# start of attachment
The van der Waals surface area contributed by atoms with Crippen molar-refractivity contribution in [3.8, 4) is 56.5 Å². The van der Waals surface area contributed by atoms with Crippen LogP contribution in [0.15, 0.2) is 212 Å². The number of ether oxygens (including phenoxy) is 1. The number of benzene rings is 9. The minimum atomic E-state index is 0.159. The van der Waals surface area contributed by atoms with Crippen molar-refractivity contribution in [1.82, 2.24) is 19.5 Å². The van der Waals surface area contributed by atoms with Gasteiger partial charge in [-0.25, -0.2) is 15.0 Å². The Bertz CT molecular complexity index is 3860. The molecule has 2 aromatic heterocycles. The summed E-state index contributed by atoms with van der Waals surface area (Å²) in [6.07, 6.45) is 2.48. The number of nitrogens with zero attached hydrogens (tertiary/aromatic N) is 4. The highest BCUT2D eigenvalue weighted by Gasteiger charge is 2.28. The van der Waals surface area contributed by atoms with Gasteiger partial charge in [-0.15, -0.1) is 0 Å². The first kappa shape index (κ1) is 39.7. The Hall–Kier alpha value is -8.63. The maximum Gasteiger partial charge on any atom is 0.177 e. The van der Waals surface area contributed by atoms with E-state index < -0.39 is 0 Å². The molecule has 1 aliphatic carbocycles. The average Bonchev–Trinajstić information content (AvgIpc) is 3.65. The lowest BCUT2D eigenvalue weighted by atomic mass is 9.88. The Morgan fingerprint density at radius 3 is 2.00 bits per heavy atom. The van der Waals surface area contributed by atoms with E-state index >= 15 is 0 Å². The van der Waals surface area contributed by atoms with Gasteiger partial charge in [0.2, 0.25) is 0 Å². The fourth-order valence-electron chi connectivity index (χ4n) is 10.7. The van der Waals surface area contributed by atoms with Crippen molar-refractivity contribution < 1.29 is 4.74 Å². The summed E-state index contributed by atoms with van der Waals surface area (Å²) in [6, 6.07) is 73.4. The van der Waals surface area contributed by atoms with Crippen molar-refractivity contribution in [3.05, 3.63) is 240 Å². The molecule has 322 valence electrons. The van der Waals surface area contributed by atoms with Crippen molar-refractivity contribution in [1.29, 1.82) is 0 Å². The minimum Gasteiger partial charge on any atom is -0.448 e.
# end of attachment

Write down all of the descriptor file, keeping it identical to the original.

The van der Waals surface area contributed by atoms with Crippen molar-refractivity contribution in [3.8, 4) is 56.5 Å². The van der Waals surface area contributed by atoms with Crippen LogP contribution in [0.15, 0.2) is 212 Å². The number of ether oxygens (including phenoxy) is 1. The number of benzene rings is 9. The minimum atomic E-state index is 0.159. The van der Waals surface area contributed by atoms with Crippen molar-refractivity contribution in [1.82, 2.24) is 19.5 Å². The van der Waals surface area contributed by atoms with Gasteiger partial charge in [-0.25, -0.2) is 15.0 Å². The Bertz CT molecular complexity index is 3860. The molecule has 2 aromatic heterocycles. The summed E-state index contributed by atoms with van der Waals surface area (Å²) in [6.07, 6.45) is 2.48. The number of nitrogens with zero attached hydrogens (tertiary/aromatic N) is 4. The highest BCUT2D eigenvalue weighted by Gasteiger charge is 2.28. The van der Waals surface area contributed by atoms with Gasteiger partial charge in [-0.15, -0.1) is 0 Å². The first kappa shape index (κ1) is 39.7. The Hall–Kier alpha value is -8.63. The maximum Gasteiger partial charge on any atom is 0.177 e. The van der Waals surface area contributed by atoms with E-state index < -0.39 is 0 Å². The molecule has 1 aliphatic carbocycles. The average Bonchev–Trinajstić information content (AvgIpc) is 3.65. The lowest BCUT2D eigenvalue weighted by atomic mass is 9.88. The Morgan fingerprint density at radius 3 is 2.00 bits per heavy atom. The van der Waals surface area contributed by atoms with E-state index >= 15 is 0 Å². The van der Waals surface area contributed by atoms with Gasteiger partial charge in [0.2, 0.25) is 0 Å². The fourth-order valence-electron chi connectivity index (χ4n) is 10.7. The van der Waals surface area contributed by atoms with Crippen molar-refractivity contribution < 1.29 is 4.74 Å². The summed E-state index contributed by atoms with van der Waals surface area (Å²) in [6, 6.07) is 73.4. The van der Waals surface area contributed by atoms with Crippen molar-refractivity contribution in [3.05, 3.63) is 240 Å². The molecule has 322 valence electrons. The van der Waals surface area contributed by atoms with Crippen molar-refractivity contribution in [1.29, 1.82) is 0 Å². The minimum Gasteiger partial charge on any atom is -0.448 e.